# Talk:Lucas number

From Free Pascal wiki

## return type

Q: Why not use UInt64 as return type for the function. It should be the same on all platforms.

Remark: it seems a bit strange to me to derive Lucas(n) from Fib(n), because the Fibonacci sequence is jus a special case of the Lucas numbers (with starting values 1,1). --Bart (talk) 19:15, 10 November 2018 (CET)

Here's an example of what I mean:

```
{
A more general form of the Lucas series, where the 2 starting values
can be set using parameters
}
function LucasGen(L1, L2, N: UInt64): UInt64;
var
i, LucMin1, LucMin2: UInt64;
begin
if (N = 0) then
Raise ERangeError.Create('Lucas function is undefined for 0.');
if (N = 1) then
Exit(L1)
else if (N = 2) then
Exit(L2)
else
begin
LucMin1 := L2;
LucMin2 := L1;
i := 2;
while (i <> N) do
begin
Inc(i);
Result := LucMin2 + LucMin1;
LucMin2 := LucMin1;
LucMin1 := Result;
end;
end;
end;
function Lucas(N: UInt64): UInt64;
begin
Result := LucasGen(2,1,N);
end;
function Fib(N: UInt64): UInt64;
begin
Result := LucasGen(1,1,N);
end;
```

--Bart (talk) 19:25, 10 November 2018 (CET)

I tried to add the lookuptables here, but the wiki insists that is spam ;-)

- A: Yeah, I have a general preference for the CPU's native integer size. Unlike Delphi or GPC, FPC's
`integer`

/`cardinal`

is always of fixed width, so I used`nativeUInt`

. [However, according to its documentation it's only either 32 or 64 bits, no more, no less, so I can't put code in there for other case.] I just wanna raise awareness for such issues (although it is potentially confusing [hence your question]). I of course would have written`uInt64`

, too, specifically`qword`

, since the former isn't mentioned in the Reference Guide but the latter is. - Don't ask me, but Djzepi created both Fibonacci number and Lucas number. However, I guess it's the other way around: I regard Fibonacci as a general case, and Lucas being a specialization. He introduced calculation of Lucas numbers based on Fibonacci in the page's initial version.
- Regarding your code: I want to keep it simple, the examples in the wiki. This implies:
- I don't wanna assume one is in
`{$mode objFPC}`

(extended syntax of`exit`

routine) - has
`{$modeSwitch exceptions+}`

(implicitly set by`{$mode objFPC}`

or`{$mode Delphi}`

),*and*wants them - has
`{$modeSwitch result+}`

(implicitly set by`{$mode objFPC}`

or`{$mode Delphi}`

).

- I don't wanna assume one is in
- Therefore I regard my implementation as *the best*. [Surprise!] No. Kidding aside, but seriously, I think it is important to embrace robustness of routines, a general notion I derive from Pascal's strictness. You can discern this in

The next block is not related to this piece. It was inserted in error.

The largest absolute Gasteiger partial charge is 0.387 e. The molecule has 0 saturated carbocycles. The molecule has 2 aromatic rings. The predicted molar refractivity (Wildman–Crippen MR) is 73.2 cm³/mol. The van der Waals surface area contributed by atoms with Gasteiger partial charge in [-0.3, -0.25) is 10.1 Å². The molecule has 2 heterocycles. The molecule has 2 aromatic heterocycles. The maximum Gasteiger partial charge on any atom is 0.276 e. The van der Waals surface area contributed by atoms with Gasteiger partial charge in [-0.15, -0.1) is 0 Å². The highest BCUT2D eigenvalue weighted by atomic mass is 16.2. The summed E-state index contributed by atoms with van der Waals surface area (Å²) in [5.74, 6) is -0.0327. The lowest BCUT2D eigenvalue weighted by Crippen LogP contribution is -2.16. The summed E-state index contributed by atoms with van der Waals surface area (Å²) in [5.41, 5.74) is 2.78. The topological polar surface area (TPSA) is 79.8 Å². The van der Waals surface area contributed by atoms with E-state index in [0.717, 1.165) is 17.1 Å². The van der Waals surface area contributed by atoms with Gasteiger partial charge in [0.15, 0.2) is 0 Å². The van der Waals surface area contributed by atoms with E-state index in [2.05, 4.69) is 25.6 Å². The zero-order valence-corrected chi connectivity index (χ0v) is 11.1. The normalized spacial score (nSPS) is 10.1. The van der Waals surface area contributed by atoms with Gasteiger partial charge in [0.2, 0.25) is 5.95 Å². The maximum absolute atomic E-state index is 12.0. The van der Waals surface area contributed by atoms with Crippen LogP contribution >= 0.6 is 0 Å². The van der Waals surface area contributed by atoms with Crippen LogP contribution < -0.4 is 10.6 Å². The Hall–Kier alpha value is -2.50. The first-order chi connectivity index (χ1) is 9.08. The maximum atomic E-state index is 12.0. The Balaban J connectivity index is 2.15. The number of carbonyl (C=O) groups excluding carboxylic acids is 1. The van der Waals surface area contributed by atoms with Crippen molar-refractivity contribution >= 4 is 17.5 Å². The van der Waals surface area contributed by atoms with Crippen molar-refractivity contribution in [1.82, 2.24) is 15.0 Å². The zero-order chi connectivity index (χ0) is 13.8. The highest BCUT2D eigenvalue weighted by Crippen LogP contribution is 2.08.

`lucasLeftInverseRange`

. In conjunction with`{$rangeChecks on}`

an out-of-range error can be easily detected (during development). - Kai Burghardt (talk) 20:25, 11 November 2018 (CET)
- OK, I see. I consulted Wikipedia. I stand corrected. You're right, Lucas sequences being the generic case, and Fibonacci a special case. However,
`if (N = 0) … 'Lucas function is undefined for 0.'`

, well, hell yeah it's defined [math]n=0[/math]. It's been all implementations of`lucas`

like that. Kai Burghardt (talk) 20:38, 11 November 2018 (CET)- I'm off by one then. --Bart (talk) 23:05, 11 November 2018 (CET)
- You otherwise agree? My answer isn't like a set in stone argument, but a “plea” for a certain policy.
- I especially like the
`relativePosition`

in the iterative implementation of`fibonacci`

producing IMHO really readable and comprehensible code. Kai Burghardt (talk) 00:40, 12 November 2018 (CET)- No, I don't agree (talking about the use of NativeInt here). It makes the example unnecessarily complex IMHO. But it's perfectly fine to disagree on that.
- Yeah, I see, it isn't really part of the problem, of the task: “calculate n-th Lucas number”. On the other hand I wanna write examples, promote code, which you actually would see
*in a production program*. I don't wanna put Pascal in*teaching bubble*as its reputation used to be. I'd leave it as it is, although isn't explained on the page. Kai Burghardt (talk) 22:34, 15 November 2018 (CET)

- Yeah, I see, it isn't really part of the problem, of the task: “calculate n-th Lucas number”. On the other hand I wanna write examples, promote code, which you actually would see

- No, I don't agree (talking about the use of NativeInt here). It makes the example unnecessarily complex IMHO. But it's perfectly fine to disagree on that.

- I'm off by one then. --Bart (talk) 23:05, 11 November 2018 (CET)

- OK, I see. I consulted Wikipedia. I stand corrected. You're right, Lucas sequences being the generic case, and Fibonacci a special case. However,

OK, so here's the new implementation. It's zero based, allows for negative indices.

```
type
LucasRange = -90..90;
FibRange = -92..92;
function LucasGen(L0, L1, N: Integer; AllowNegativeIndex: Boolean = False): Int64;
var
i: Integer;
LucMin1, LucMin2: Int64;
IsNegative: Boolean;
begin
IsNegative := (N < 0);
if (not AllowNegativeIndex) and IsNegative then
Raise ERangeError.Create('Range check error: to allow for negative indexes in LucasGen(), you must set the AllowNegativeIndex parameter to TRUE.');
N := Abs(N);
if (N = 0) then
begin
Result := L0
end
else if (N = 1) then
begin
Result := L1
end
else
begin
LucMin1 := L1;
LucMin2 := L0;
i := 1;
while (i <> N) do
begin
Inc(i);
Result := LucMin2 + LucMin1;
LucMin2 := LucMin1;
LucMin1 := Result;
end;
end;
if IsNegative and Odd(N) then
Result := -Result; //(Lucas(-N) = (-1^N)*Lucas(N);
end;
```